She didn't know what I was saying. They sold Starbucks energy drinks. They even had Frappuccinos. So (in my mind) I was not out of line in asking for another product. I sent "Kevi" into a frenzy. I described it as a small coffee drink made my Starbucks and caffeinated.
"Well we don't have samples." "That's fine."
"Well go down to grocery and it's aisle 4. You'll see coffee, and coffee mugs, and pickles."
I knew she wasn't describing what I needed, but she was trying. She was scratching her head and maybe even felt really helpful. So I went. I saw coffee. I saw mugs. I saw pickles. No Double Shots. It was time to go. She saw me leaving empty handed and I think she was a little sad. But I thanked her for trying to help me. I want no hostility left for me in Idaho.
And there was something worth photographing - the golden arches from the McDonald's next door were down. They were propped up against a pole. But we had dawdled too long. And it was really cold.
~ Courtesy of my VZW Pinkberry
There is absolutely nothing worth a picture. There is a Wal Mart though. And I hope it has both an available restroom and a coffee machine.
24 November 2009
The oil has been changed. The car has been checked by a professional (who found 2 screws in one of my tires). Snacks have been purchased, sorted and bagged. Parents have been notified. Tracking systems have been activated. Jesse's mom even sent us a GPS (w/ durable case). We are what I would call "outfitted." We are what most would call prepared. More than that, we are excited. We like adventure and if that's insane, then I'm glad we're insane together.
We're five hours into the trip and the most exciting site we've seen was at a truck stop in Sparks. There was a wall of guns. I'm told John Wayne's spurs were there too, but I didn't see them. After that, there was a moment of panic when I dropped a contact lens. It was recovered. All is well.
~ Courtesy of my VZW Pinkberry
21 November 2009
We're not exactly art aficionados. I don't have time for the abstract. I want my trees to look like trees and my landscapes to be colorful. Still, we found ourselves heading to a gallery for a showing. There were several reasons we couldn't not go.
- It was really close to our place.
- We were pretty sure there would be a featured (free) alcohol.
- The showing was of a pinata living room, destined to be smashed.
The smashing (according to the artist) was not to start until the gallery was at capacity. And while it was crowded, it was not at capacity. We had drinks. We ate snacks. We listened to the chatter. We watched the hipsters mingle. We did not participate, as we are not fans of the hispters. We all have our reasons.
For me, it's the pretending to be poor. No one who actually is poor wants the world to know. It's only "cool" to wear tattered, dirty clothes when you have a Macbook in your backpack, an iPhone in your back pocket, and a fancy camera hanging underneath your scraggly beard. Poverty is not an accessory. You have every right to trim your hair with a razor but don't take a real problem like poverty and use it to make friends. If you live in a city as expensive as San Francisco, you don't need to look like you sleep under a bridge. We all know you don't. I mean how would you charge your smartphone?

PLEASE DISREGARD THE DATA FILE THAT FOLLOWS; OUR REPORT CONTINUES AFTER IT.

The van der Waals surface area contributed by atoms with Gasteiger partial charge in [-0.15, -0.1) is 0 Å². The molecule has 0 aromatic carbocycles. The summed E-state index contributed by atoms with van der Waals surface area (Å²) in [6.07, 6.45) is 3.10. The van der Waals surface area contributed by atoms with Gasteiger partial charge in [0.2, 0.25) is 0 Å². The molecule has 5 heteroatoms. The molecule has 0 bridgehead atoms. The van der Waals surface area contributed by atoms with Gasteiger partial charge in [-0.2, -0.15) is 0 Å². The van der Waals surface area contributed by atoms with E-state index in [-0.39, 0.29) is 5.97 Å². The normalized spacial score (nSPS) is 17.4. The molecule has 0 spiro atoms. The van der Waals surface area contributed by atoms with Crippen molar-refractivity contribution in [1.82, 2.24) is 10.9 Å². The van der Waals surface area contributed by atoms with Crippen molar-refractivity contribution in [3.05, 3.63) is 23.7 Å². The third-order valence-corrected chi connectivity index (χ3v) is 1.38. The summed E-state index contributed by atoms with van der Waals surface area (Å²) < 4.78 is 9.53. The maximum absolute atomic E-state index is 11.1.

So Jesse, Joel & I huddled close. We dared not speak, because we had little positive to say. Unfortunately, staying quiet meant we heard all of the conversations around us. It was painful. "But those glasses are such an integral part of your style." We were ready to witness some smashing and get out.
We had managed to get right up against the paper mache living room carpet. We had a really good view, but no drinks. Did we (Jesse) risk our spot to stand in line for a drink? Would drinks be enough consolation for our suffering, or justification for missing the moment? Worst case scenario, he was in line with his back to the show and missed the climax. We deemed it not a risk worth taking. That can be "mistake #2."
We stood, grumbling quietly and being smashed from all sides. And then - finally - capacity. But it was too much. There were to many people. We were right up against the edge of the display. We were going to get hit. We had to move back. That's right. We waited until the gallery was full so we could push people back out the doors. And then it was time. The artist thanked us for coming, then started destroying her creation. First reaction: disappointment.
She smashed and smashed and I didn't see any candy. Not a peanut butter cup or a Tootsie Roll. She wielded her bat and all I saw were Styrofoam peanuts. I was frozen with despondency. She moved from piece to piece and just before the crowd mutterings became grumblings, candies appeared. They appeared first as little spots of color, then as heavy "plops" that sounded like hail. There was less than I had hoped, but more than I had feared. The artist gave the bat to some guy. And then things got weird.
There's a reason kids hit pinatas and grown men don't. It was awkward. It was uncomfortable. It was a gross and sad display of machismo. They were just beating things because they thought the beating was cool. It was like they were all peacocks and that the bat was the tool through which they could display their colors. Here you can see at least one responsible adult shielding a kid the thoughtless swinging:
They left and so did we. I don't think I have the stomach for art.